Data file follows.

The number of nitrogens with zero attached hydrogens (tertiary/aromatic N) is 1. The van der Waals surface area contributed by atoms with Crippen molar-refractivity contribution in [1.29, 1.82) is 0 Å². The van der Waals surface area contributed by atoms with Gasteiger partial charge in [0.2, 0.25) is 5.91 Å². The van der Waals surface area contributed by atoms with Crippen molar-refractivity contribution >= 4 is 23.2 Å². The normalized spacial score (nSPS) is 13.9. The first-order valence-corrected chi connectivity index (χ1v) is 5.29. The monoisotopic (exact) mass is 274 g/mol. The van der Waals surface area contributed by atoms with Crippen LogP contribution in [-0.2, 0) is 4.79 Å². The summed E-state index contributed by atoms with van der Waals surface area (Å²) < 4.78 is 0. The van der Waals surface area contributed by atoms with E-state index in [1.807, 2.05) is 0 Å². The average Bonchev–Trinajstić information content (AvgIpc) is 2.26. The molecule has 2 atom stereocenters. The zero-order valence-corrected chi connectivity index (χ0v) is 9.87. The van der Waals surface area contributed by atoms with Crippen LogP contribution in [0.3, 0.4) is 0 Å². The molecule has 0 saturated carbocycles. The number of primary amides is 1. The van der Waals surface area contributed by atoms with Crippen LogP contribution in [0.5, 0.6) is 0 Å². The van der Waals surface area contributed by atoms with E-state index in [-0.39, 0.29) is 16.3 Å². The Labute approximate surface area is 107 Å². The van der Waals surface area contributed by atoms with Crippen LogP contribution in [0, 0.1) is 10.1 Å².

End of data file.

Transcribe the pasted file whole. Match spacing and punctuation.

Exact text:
The number of nitrogens with zero attached hydrogens (tertiary/aromatic N) is 1. The van der Waals surface area contributed by atoms with Crippen molar-refractivity contribution in [1.29, 1.82) is 0 Å². The van der Waals surface area contributed by atoms with Gasteiger partial charge in [0.2, 0.25) is 5.91 Å². The van der Waals surface area contributed by atoms with Crippen molar-refractivity contribution >= 4 is 23.2 Å². The normalized spacial score (nSPS) is 13.9. The first-order valence-corrected chi connectivity index (χ1v) is 5.29. The monoisotopic (exact) mass is 274 g/mol. The van der Waals surface area contributed by atoms with Crippen LogP contribution in [-0.2, 0) is 4.79 Å². The summed E-state index contributed by atoms with van der Waals surface area (Å²) < 4.78 is 0. The van der Waals surface area contributed by atoms with E-state index in [1.807, 2.05) is 0 Å². The average Bonchev–Trinajstić information content (AvgIpc) is 2.26. The molecule has 2 atom stereocenters. The zero-order valence-corrected chi connectivity index (χ0v) is 9.87. The van der Waals surface area contributed by atoms with Crippen LogP contribution in [0.3, 0.4) is 0 Å². The molecule has 0 saturated carbocycles. The number of primary amides is 1. The van der Waals surface area contributed by atoms with Crippen LogP contribution in [0.5, 0.6) is 0 Å². The van der Waals surface area contributed by atoms with E-state index in [-0.39, 0.29) is 16.3 Å². The Labute approximate surface area is 107 Å². The van der Waals surface area contributed by atoms with Crippen LogP contribution in [0, 0.1) is 10.1 Å².